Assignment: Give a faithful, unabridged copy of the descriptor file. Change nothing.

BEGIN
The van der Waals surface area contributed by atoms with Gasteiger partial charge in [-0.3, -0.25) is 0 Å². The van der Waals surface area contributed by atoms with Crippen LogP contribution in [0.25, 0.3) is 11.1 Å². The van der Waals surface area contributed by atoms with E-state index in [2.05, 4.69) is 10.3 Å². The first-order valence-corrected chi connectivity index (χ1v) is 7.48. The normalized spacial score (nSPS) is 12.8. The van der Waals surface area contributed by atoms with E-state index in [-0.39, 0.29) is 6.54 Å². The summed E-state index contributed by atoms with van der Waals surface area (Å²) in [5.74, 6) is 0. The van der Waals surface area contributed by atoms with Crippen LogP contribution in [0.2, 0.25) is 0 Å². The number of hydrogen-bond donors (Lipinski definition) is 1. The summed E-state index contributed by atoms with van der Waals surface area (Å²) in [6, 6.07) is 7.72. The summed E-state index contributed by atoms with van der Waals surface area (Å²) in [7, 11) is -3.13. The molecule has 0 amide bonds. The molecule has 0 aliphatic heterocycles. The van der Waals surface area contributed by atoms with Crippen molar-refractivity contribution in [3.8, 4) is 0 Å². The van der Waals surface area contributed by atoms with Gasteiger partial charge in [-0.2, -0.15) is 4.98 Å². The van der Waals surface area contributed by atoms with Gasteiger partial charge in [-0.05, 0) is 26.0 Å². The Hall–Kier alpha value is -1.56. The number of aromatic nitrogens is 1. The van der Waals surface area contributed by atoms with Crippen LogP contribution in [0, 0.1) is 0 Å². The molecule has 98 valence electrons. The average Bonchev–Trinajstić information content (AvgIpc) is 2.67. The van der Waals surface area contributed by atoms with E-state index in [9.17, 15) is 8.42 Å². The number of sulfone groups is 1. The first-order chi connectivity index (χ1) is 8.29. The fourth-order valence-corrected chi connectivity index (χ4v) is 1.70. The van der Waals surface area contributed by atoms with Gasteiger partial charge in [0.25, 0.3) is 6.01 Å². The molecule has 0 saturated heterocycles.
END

The van der Waals surface area contributed by atoms with Gasteiger partial charge in [-0.3, -0.25) is 0 Å². The van der Waals surface area contributed by atoms with Crippen LogP contribution in [0.25, 0.3) is 11.1 Å². The van der Waals surface area contributed by atoms with E-state index in [2.05, 4.69) is 10.3 Å². The first-order valence-corrected chi connectivity index (χ1v) is 7.48. The normalized spacial score (nSPS) is 12.8. The van der Waals surface area contributed by atoms with E-state index in [-0.39, 0.29) is 6.54 Å². The summed E-state index contributed by atoms with van der Waals surface area (Å²) in [5.74, 6) is 0. The van der Waals surface area contributed by atoms with Crippen LogP contribution in [0.2, 0.25) is 0 Å². The number of hydrogen-bond donors (Lipinski definition) is 1. The summed E-state index contributed by atoms with van der Waals surface area (Å²) in [6, 6.07) is 7.72. The summed E-state index contributed by atoms with van der Waals surface area (Å²) in [7, 11) is -3.13. The molecule has 0 amide bonds. The molecule has 0 aliphatic heterocycles. The van der Waals surface area contributed by atoms with Crippen molar-refractivity contribution in [3.8, 4) is 0 Å². The van der Waals surface area contributed by atoms with Gasteiger partial charge in [-0.2, -0.15) is 4.98 Å². The van der Waals surface area contributed by atoms with Gasteiger partial charge in [-0.05, 0) is 26.0 Å². The Hall–Kier alpha value is -1.56. The number of aromatic nitrogens is 1. The van der Waals surface area contributed by atoms with Crippen LogP contribution in [0, 0.1) is 0 Å². The molecule has 98 valence electrons. The average Bonchev–Trinajstić information content (AvgIpc) is 2.67. The van der Waals surface area contributed by atoms with E-state index in [9.17, 15) is 8.42 Å². The number of sulfone groups is 1. The first-order chi connectivity index (χ1) is 8.29. The fourth-order valence-corrected chi connectivity index (χ4v) is 1.70. The van der Waals surface area contributed by atoms with Gasteiger partial charge in [0.25, 0.3) is 6.01 Å². The molecule has 0 saturated heterocycles.